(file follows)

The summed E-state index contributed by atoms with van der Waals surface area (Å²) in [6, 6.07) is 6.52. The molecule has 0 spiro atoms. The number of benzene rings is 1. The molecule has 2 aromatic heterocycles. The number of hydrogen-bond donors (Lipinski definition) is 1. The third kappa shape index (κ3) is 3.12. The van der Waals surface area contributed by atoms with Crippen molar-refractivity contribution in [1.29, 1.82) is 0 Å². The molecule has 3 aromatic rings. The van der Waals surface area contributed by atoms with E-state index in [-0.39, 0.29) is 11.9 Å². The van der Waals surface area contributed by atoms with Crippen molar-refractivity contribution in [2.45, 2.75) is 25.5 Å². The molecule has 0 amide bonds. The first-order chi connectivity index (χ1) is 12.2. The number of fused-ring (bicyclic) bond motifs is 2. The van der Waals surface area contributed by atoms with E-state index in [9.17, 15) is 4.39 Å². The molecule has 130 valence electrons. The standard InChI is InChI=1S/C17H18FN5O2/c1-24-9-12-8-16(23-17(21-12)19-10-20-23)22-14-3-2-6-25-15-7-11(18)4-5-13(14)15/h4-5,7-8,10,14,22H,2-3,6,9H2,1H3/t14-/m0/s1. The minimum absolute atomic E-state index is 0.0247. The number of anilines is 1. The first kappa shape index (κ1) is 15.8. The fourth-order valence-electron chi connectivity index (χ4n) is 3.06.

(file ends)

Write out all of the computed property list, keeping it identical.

The summed E-state index contributed by atoms with van der Waals surface area (Å²) in [6, 6.07) is 6.52. The molecule has 0 spiro atoms. The number of benzene rings is 1. The molecule has 2 aromatic heterocycles. The number of hydrogen-bond donors (Lipinski definition) is 1. The third kappa shape index (κ3) is 3.12. The van der Waals surface area contributed by atoms with Crippen molar-refractivity contribution in [1.29, 1.82) is 0 Å². The molecule has 3 aromatic rings. The van der Waals surface area contributed by atoms with E-state index in [-0.39, 0.29) is 11.9 Å². The van der Waals surface area contributed by atoms with Crippen molar-refractivity contribution in [2.45, 2.75) is 25.5 Å². The molecule has 0 amide bonds. The first-order chi connectivity index (χ1) is 12.2. The number of fused-ring (bicyclic) bond motifs is 2. The van der Waals surface area contributed by atoms with E-state index in [9.17, 15) is 4.39 Å². The molecule has 130 valence electrons. The standard InChI is InChI=1S/C17H18FN5O2/c1-24-9-12-8-16(23-17(21-12)19-10-20-23)22-14-3-2-6-25-15-7-11(18)4-5-13(14)15/h4-5,7-8,10,14,22H,2-3,6,9H2,1H3/t14-/m0/s1. The minimum absolute atomic E-state index is 0.0247. The number of anilines is 1. The first kappa shape index (κ1) is 15.8. The fourth-order valence-electron chi connectivity index (χ4n) is 3.06.